Are thinking about converting to or making your house into a Smart Home? If you are uncertain about completely handing your life over to home automation to function on autopilot, you are already making a good decision, begin slowly (there is a lot to it). The options can be overwhelming. Converting to a Smart Home can be easy or complicated, here is how to proceed with caution and dip your toe in slowly.
Start by defining what you want to automate and exactly how smart (automated) you want things to be. Here are the most common and easiest places to start:
- porch lights
- exterior lighting
- interior lights
- heating and cooling
- exterior door locks
For your lighting needs it is easy to simply replace specific switches in your home or enhance wall outlets to turn lights on and off at specified times. Automating processes you use every day such as exterior porch lights is a no-brainer. We did ours ten years ago with Intermatic timer switches, they work but are a colossal paint in the ass to program. Honeywell makes a better version.
Infinitely more user friendly are the modern options, most work via your home WiFi and are quite simple to install.
Smart light switches from Wemo allow you to control lights in your home from anywhere and program useful schedules.
Even easier, the Wemo Mini Smart Plug allows lamps or other home appliances to be programed to turn on and off via an app. Yippee we can replace all those chunky old wall timers which quit or become noisy over the years. Worth noting, the Wemo products do not require a hub or subscription. (What’s a hub or subscription? Keep reading.)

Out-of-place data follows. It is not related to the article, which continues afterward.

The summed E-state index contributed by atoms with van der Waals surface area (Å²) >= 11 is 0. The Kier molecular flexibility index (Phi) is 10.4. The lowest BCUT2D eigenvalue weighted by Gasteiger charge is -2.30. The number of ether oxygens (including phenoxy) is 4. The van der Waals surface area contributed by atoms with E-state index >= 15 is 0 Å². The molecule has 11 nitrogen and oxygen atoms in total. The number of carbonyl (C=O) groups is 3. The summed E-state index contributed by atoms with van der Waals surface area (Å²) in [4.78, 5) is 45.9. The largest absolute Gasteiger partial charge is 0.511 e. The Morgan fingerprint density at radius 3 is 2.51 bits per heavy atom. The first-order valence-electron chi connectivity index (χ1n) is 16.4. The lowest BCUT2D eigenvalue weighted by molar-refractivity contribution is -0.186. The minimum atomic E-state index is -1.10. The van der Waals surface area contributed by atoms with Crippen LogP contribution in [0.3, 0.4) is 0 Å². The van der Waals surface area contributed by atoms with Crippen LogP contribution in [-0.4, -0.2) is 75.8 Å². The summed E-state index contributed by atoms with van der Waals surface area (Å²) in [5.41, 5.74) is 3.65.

If you want to take your lighting a step further and like the idea of creating scenes or setting the mood in your home, plus scheduling and controlling while away, Caséta by Lutron could be your choice. Lutron is a trusted name in lighting control, supplying the consumer with the latest smart technology for the home. This system, however, does require a hub. If you want only a couple of the Lutron switches at $50-ish a pop, another $99 for a hub might not make sense.
Automated heating and cooling is not only convenient, but it can help lower utility costs. Many of us may have the early digital programable thermostats, but today’s models are much smarter.
Thermostats range from simple programing by hand to WiFi enabled versions like the Google NEST Learning Thermostat which learns your daily habits and is accessible via a smartphone or tablet to the latest Ecobee Smart Thermostat which “detects both temperature and occupancy for smarter comfort and further savings,” and works with voice commands. Check out these reviews.
Door locks are a popular option for making a home smart and most are fairly simple to install. Smart locks can be super convenient and secure allowing you give specific people access to your home, some can even send notifications.
Schlage Connect™ Smart Deadbolt with Century Trim, Z-Wave Plus enabled is easy to install and simple to use. The beauty of this is it works without WiFi, which is helpful if your doors are too far from your WiFi. This works via Bluetooth but you need Z-Wave, a technology which works outside of WiFi and enables smart products to talk to each other.
August makes many of the best rated Smart Locks which top almost everyone’s list. The Smart Lock Pro lets you know your door is locked, locks it automatically when you leave, can be controlled remotely and with voice commands. August smart locks works via Bluetooth or with a WiFi bridge (shown) which enables connectivity with other smart home systems. August uses two factor authentication and two factor-encryption to ensure the highest security.